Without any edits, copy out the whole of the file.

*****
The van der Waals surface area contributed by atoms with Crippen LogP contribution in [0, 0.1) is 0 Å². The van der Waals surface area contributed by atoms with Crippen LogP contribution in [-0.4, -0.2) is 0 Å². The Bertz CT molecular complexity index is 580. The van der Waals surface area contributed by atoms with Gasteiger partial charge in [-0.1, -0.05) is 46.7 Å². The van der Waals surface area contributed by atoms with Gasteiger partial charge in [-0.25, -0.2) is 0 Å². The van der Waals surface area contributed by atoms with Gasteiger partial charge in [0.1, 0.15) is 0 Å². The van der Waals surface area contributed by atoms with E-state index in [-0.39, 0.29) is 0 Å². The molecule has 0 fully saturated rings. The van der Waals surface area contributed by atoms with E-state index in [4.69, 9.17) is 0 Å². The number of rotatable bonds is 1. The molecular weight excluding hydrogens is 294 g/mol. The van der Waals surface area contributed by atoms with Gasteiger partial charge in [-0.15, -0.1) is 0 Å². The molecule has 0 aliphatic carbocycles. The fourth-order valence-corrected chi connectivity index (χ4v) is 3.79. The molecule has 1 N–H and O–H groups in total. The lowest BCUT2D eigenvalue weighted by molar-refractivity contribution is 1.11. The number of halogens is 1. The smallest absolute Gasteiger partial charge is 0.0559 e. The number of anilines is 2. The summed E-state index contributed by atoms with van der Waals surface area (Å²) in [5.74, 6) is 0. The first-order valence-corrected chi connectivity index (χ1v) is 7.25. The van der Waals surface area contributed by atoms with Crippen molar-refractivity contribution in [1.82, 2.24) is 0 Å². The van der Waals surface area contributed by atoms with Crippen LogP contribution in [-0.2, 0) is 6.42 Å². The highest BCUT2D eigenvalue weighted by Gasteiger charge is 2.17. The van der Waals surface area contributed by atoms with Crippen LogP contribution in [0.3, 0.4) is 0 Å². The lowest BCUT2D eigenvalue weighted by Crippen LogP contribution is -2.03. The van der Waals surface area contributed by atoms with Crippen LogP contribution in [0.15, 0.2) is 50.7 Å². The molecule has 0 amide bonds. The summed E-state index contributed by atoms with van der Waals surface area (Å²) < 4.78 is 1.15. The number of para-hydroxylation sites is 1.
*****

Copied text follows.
The van der Waals surface area contributed by atoms with Crippen LogP contribution in [0, 0.1) is 0 Å². The van der Waals surface area contributed by atoms with Crippen LogP contribution in [-0.4, -0.2) is 0 Å². The Bertz CT molecular complexity index is 580. The van der Waals surface area contributed by atoms with Gasteiger partial charge in [-0.1, -0.05) is 46.7 Å². The van der Waals surface area contributed by atoms with Gasteiger partial charge in [-0.25, -0.2) is 0 Å². The van der Waals surface area contributed by atoms with Gasteiger partial charge in [0.1, 0.15) is 0 Å². The van der Waals surface area contributed by atoms with E-state index in [-0.39, 0.29) is 0 Å². The molecule has 0 fully saturated rings. The van der Waals surface area contributed by atoms with E-state index in [4.69, 9.17) is 0 Å². The number of rotatable bonds is 1. The molecular weight excluding hydrogens is 294 g/mol. The van der Waals surface area contributed by atoms with Gasteiger partial charge in [-0.15, -0.1) is 0 Å². The molecule has 0 aliphatic carbocycles. The fourth-order valence-corrected chi connectivity index (χ4v) is 3.79. The molecule has 1 N–H and O–H groups in total. The lowest BCUT2D eigenvalue weighted by molar-refractivity contribution is 1.11. The number of halogens is 1. The smallest absolute Gasteiger partial charge is 0.0559 e. The number of anilines is 2. The summed E-state index contributed by atoms with van der Waals surface area (Å²) in [5.74, 6) is 0. The first-order valence-corrected chi connectivity index (χ1v) is 7.25. The van der Waals surface area contributed by atoms with Crippen molar-refractivity contribution in [1.82, 2.24) is 0 Å². The van der Waals surface area contributed by atoms with Crippen LogP contribution in [-0.2, 0) is 6.42 Å². The highest BCUT2D eigenvalue weighted by Gasteiger charge is 2.17. The van der Waals surface area contributed by atoms with Crippen LogP contribution in [0.3, 0.4) is 0 Å². The lowest BCUT2D eigenvalue weighted by Crippen LogP contribution is -2.03. The van der Waals surface area contributed by atoms with Crippen LogP contribution in [0.15, 0.2) is 50.7 Å². The molecule has 0 amide bonds. The summed E-state index contributed by atoms with van der Waals surface area (Å²) < 4.78 is 1.15. The number of para-hydroxylation sites is 1.